But this isn't, as they say, your father's heartland. Hezbollah itself is popular in Dearborn, which can fill a banquet hall to celebrate "Lebanon Liberation Day" -- the day Hezbollah claims as its 2000 victory over withdrawing Israeli forces. Osama Siblani, the publisher of Dearborn's Arab American News, considers Hezbollah, along with Hamas and other jihadist groups, to be "freedom fighters." And, as Siblani tells it to the Detroit News, he's not alone: "If morally supporting Hezbollah or associating with [Hezbollah spiritual leader Muhammad Hussein] Fadlallah is a crime, 'there is not (sic) going to be enough buses to haul the people out and take them to jail.'"
Siblani was speaking before the Israeli offensive began. But not before the 1983 Hezbollah bombings in Beirut that killed 241 US servicemen, 63 U.S. Embassy personnel and 58 French paratroopers. And not before the 1984 Hezbollah torture-murder of CIA station chief in Lebanon William Buckley. And not before the 1985 Hezbollah hijacking of TWA Flight 847 and the torture-murder of Navy diver Robert Stethem. And not before the 1988 Hezbollah torture-murder of Col. William Higgins. And not before the Hezbollah bombings of the Israeli Embassy in Buenos Aires in 1992, killing 29, the Jewish Community Center in Buenos Aires in 1994, killing 96, or the Khobar Towers in Saudi Arabia in 1996, killing 19 U.S. servicemen.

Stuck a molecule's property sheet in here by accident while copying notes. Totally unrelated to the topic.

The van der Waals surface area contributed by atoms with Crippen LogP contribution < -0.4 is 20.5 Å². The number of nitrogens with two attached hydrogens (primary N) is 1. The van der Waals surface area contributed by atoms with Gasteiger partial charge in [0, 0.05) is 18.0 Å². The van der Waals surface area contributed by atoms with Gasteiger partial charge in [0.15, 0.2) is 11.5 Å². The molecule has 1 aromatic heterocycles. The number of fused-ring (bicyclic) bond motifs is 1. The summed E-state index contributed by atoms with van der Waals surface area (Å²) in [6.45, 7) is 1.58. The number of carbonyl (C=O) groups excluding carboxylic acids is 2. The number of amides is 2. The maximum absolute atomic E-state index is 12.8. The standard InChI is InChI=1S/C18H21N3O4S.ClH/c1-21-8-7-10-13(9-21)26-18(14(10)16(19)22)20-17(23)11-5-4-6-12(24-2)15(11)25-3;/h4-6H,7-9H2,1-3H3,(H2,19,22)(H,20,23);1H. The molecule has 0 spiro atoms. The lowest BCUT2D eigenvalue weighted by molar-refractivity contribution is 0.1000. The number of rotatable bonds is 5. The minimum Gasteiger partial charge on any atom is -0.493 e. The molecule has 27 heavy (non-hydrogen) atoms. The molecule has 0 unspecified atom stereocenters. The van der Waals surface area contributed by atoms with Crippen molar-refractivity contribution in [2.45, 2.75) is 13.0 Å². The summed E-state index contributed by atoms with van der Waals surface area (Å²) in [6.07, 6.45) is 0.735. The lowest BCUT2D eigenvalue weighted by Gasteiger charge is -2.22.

American sympathy for Hezbollah profanes American dead. In our wide-open society, however, such allegiance isn't considered beyond the pale. But it should be. And it could be. I have long argued that the "war on terror" is an amorphous term, sacrificing clarity for fuzzy political correctness. What if we, as a nation, belatedly declared war on specific jihadist groups -- Al Qaeda and Hezbollah and other organizations dedicated to our destruction? This would have the tonic effect of clarifying not only our enemies' identity, but our own. We can't fight if we don't know who we're fighting. We can't win if we don't know who we are.